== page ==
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how to return an array from the function

Siddarth777
P: 28
i have written the code below which should print the value int the first array location
<CODE>
#include<stdio.h>
int arr(int *n)
{
int a[20],i;
printf("ENTER THE ELEMENTS OF ARRAY:");
for(i=0;i<*n;i++)
scanf("%d",&a[i]);
return a;
}
main()
{
int a[50],i,s,*val;
printf("ENTER THE SIZE OF THE ARRAY:");
scanf("%d",&s);
val=arr(&s);
fflush(stdout);
printf("THE RETURNED ARRAY IS:%d",*val);
}
</CODE>
Though there are no errors,i am getting few warnings

retarr.c: In function ‘arr’:
retarr.c:8: warning: return makes integer from pointer without a cast
retarr.c:8: warning: function returns address of local variable
retarr.c: At top level:
retarr.c:11: warning: return type defaults to ‘int’
retarr.c: In function ‘main’:
retarr.c:15: warning: assignment makes pointer from integer without a cast
retarr.c:12: warning: unused variable ‘i’
retarr.c:12: warning: unused variable ‘a’
retarr.c:18: warning: control reaches end of non-void function

how to make the program print the value present in first location of the array,which i have given as input?

please help
thanks in advance
Dec 16 '10 #1

✓ answered by donbock

Referring to your original source code.
  1. Use square brackets (not angle brackets) around your CODE tags.
  2. Function arr fills local array a[20]. It would very bad if arr were called with a parameter value greater than 20. This function should protect itself.
  3. By the way, what's the benefit of using call-by-reference instead of call-by-value in function arr? There's no harm in doing it your way, although you might want to make the argument a pointer-to-const to guarantee arr can't change the caller's parameter value.
  4. The definition of function arr says that it returns an integer, but you return an array of int, which actually returns the address of the first element of the array (that is, a pointer-to-int). This is the source of the first warning.
  5. Function arr returns the address of local array a. Local variables cease to exist once their enclosing function returns. This means that main is referencing ghost variables if it tries to dereference the returned pointer. That is undefined behavior -- there is no way to predict what will happen. This is the source of the second warning.
  6. You defined the main function without specifying its return type. Without an explicit return type, the compiler assumes the function returns an int. This is the source of the third warning. By the way, the return type mandated for main by the Standard is int.
  7. Function main assigns the return value of function arr to variable val. Function arr is defined to return an int, but variable val is a pointer-to-int. This discrepancy is the source of the fourth warning.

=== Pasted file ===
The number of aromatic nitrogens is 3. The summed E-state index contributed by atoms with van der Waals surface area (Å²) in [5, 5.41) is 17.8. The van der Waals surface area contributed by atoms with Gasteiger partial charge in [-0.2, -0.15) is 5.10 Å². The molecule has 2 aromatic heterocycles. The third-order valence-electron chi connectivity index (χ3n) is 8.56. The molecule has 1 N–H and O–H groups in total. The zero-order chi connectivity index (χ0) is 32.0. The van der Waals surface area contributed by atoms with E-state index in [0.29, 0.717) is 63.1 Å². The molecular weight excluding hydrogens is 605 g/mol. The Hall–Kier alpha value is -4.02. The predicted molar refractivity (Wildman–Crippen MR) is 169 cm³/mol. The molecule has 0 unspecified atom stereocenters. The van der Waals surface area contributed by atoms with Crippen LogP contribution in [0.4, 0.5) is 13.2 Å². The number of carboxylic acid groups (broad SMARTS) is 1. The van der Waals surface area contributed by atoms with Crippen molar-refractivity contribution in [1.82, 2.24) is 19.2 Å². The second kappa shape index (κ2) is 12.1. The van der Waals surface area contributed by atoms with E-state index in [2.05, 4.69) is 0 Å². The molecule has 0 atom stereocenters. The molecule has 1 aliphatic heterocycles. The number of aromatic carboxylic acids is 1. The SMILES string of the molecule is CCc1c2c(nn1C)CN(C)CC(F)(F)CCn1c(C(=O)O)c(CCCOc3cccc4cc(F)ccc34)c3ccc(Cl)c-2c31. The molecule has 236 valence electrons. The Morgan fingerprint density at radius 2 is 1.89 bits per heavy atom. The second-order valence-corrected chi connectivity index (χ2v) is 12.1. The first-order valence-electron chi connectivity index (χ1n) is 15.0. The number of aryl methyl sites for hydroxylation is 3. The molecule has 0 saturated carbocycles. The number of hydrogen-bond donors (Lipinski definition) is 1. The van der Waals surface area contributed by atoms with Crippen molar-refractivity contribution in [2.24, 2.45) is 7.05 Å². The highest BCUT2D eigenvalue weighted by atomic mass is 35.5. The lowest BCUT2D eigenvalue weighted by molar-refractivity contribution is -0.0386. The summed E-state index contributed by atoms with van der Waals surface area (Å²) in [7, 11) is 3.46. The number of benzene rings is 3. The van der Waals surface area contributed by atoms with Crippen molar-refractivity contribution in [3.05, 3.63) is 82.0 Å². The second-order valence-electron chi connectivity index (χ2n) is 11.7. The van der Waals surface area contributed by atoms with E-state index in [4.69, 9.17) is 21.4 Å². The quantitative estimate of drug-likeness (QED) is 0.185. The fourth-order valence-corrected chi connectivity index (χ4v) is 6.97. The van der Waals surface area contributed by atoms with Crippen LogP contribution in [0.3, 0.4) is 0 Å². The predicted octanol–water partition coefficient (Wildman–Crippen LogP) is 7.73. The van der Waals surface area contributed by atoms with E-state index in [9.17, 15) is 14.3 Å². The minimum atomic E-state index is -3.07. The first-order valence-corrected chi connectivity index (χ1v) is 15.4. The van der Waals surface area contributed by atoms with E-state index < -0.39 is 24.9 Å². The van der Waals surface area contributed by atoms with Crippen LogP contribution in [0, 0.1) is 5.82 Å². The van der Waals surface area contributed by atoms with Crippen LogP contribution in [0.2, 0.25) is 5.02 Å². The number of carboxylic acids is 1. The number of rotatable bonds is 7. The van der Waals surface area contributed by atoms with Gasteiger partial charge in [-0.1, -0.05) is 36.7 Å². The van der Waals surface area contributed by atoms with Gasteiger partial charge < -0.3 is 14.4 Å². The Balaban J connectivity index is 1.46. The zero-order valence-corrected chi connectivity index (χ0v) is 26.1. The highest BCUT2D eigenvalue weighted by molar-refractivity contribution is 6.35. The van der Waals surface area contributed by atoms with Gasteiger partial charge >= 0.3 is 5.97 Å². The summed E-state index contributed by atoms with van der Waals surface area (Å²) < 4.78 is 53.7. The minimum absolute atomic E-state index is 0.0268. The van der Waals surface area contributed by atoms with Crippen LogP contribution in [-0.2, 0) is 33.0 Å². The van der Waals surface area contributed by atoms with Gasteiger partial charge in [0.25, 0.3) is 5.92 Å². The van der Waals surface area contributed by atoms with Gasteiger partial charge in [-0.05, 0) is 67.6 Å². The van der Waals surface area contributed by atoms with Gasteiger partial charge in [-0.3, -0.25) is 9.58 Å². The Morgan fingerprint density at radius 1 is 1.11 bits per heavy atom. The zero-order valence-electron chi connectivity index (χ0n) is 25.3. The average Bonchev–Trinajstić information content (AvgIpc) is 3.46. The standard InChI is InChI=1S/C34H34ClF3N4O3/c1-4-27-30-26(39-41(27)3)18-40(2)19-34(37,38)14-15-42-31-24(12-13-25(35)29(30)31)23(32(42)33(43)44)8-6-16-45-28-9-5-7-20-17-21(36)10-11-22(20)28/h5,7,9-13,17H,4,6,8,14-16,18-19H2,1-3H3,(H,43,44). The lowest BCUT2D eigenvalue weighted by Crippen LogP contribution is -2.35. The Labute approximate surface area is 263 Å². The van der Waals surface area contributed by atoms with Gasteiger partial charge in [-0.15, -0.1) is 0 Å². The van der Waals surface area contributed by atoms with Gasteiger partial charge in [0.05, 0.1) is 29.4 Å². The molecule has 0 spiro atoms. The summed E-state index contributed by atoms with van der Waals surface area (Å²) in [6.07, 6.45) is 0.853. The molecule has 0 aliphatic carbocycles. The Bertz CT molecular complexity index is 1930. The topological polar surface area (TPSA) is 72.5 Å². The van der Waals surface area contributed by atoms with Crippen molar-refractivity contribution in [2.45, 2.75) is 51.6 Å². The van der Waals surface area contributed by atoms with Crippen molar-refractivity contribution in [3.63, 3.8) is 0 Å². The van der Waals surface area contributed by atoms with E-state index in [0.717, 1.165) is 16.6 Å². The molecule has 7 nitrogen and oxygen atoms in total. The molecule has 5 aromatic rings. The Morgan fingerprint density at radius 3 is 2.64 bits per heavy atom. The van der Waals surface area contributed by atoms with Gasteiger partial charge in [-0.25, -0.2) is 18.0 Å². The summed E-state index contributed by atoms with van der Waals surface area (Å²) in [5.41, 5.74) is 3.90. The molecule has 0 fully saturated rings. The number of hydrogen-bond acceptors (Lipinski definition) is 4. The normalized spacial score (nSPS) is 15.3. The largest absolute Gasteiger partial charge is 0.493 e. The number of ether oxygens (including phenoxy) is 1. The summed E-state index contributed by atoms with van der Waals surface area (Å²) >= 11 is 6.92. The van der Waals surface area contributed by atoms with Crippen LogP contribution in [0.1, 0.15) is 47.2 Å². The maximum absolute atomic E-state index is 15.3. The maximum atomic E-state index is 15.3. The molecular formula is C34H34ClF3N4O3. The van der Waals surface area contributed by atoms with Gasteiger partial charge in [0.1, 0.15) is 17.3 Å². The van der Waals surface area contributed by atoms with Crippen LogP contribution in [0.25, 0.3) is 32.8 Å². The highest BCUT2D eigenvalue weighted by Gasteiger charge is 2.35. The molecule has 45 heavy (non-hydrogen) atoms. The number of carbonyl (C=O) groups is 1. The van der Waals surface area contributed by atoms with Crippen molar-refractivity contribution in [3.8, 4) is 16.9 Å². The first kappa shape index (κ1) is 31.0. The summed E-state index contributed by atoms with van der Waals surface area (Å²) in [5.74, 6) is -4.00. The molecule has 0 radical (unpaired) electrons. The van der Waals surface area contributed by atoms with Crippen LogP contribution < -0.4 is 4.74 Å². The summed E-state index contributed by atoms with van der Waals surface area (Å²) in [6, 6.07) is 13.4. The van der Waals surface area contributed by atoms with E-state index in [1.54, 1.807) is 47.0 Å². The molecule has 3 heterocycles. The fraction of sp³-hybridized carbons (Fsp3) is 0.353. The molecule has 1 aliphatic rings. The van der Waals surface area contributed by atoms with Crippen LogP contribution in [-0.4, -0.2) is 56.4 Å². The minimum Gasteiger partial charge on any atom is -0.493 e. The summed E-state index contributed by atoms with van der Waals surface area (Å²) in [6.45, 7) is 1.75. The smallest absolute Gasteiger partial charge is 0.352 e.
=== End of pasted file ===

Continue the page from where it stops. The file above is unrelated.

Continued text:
8. Function main defines local variables a[50] and i, but never uses them. This is the source of the fifth and sixth warnings.
  9. Function main has [implicit] return type int, but execution falls through to the bottom of the function without encountering a return statement. What int value should it return? This is the source of the seventh warning.

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9 Replies


100+
P: 1,059
with your current development can only print the first data in INT array.

to print all you will have to follow loop
Dec 16 '10 #2

Siddarth777
P: 28
thanks a lot for ur reply....................
but the problem is,it is not even printing the first value
Dec 16 '10 #3

100+
P: 1,059
i tested your program in my machine. it print the first value.

well try this way. return ->
Expand|Select|Wrap|Line Numbers
  1. return &a[0];
  2.  
Dec 16 '10 #4

100+
P: 175
this code below will do what you're trying to do. I ran it in a C++ compiler just to make sure it was working. I tried to comment to help you out. Take a look, hope this helps ...

Expand|Select|Wrap|Line Numbers
  1. #include<iostream>
  2. #include<stdio.h>
  3.  
  4. //int arr(int *n)
  5. void arr(int a[], int size) // need to pass an array AND the size of it
  6. {
  7.     //int a[20]; don't need this
  8.     printf("ENTER THE ELEMENTS OF ARRAY:");
  9.     for( int i=0; i<size; i++ )
  10.     //scanf("%d",a[i]);
  11.     std::cin >> a[i];
  12.     //return a; // you can't return an array, must use passing by value
  13. }
  14. void main()
  15. {
  16. //    int a[50]; // it's a good idea not to hard code the size of an array if you can avoid it
  17. //    int i;    // not being used
  18.     int size = 0;
  19. //    int *val; // don't need this
  20.     printf("ENTER THE SIZE OF THE ARRAY:");
  21.     //scanf("%d",size);
  22.     std::cin >> size; 
  23.  
  24.     int* a = new int[size]; // here, a new, DYNAMICALLY allocated array is created
  25.  
  26.     //val=arr(&s); 
  27.     // instead of returning, you pass the array BY VALUE, along with the array's SIZE
  28.     //    this allows the array 'a' to be changed in another function and everyone can
  29.     //    see the changes
  30.     arr(a, size);
  31.  
  32.     fflush(stdout);
  33.  
  34.     for( int i = 0; i < size; i++ ) // added this to print ALL of the values
  35.     {
  36.         printf("THE RETURNED ARRAY IS:%d",a[i]);
  37.     }
  38.  
  39.     int x;
  40.     std::cin >> x;
  41. }
  42.  
Dec 16 '10 #5

Expert 100+
P: 2,400
Referring to your original source code.
  1. Use square brackets (not angle brackets) around your CODE tags.
  2. Function arr fills local array a[20]. It would very bad if arr were called with a parameter value greater than 20. This function should protect itself.
  3. By the way, what's the benefit of using call-by-reference instead of call-by-value in function arr? There's no harm in doing it your way, although you might want to make the argument a pointer-to-const to guarantee arr can't change the caller's parameter value.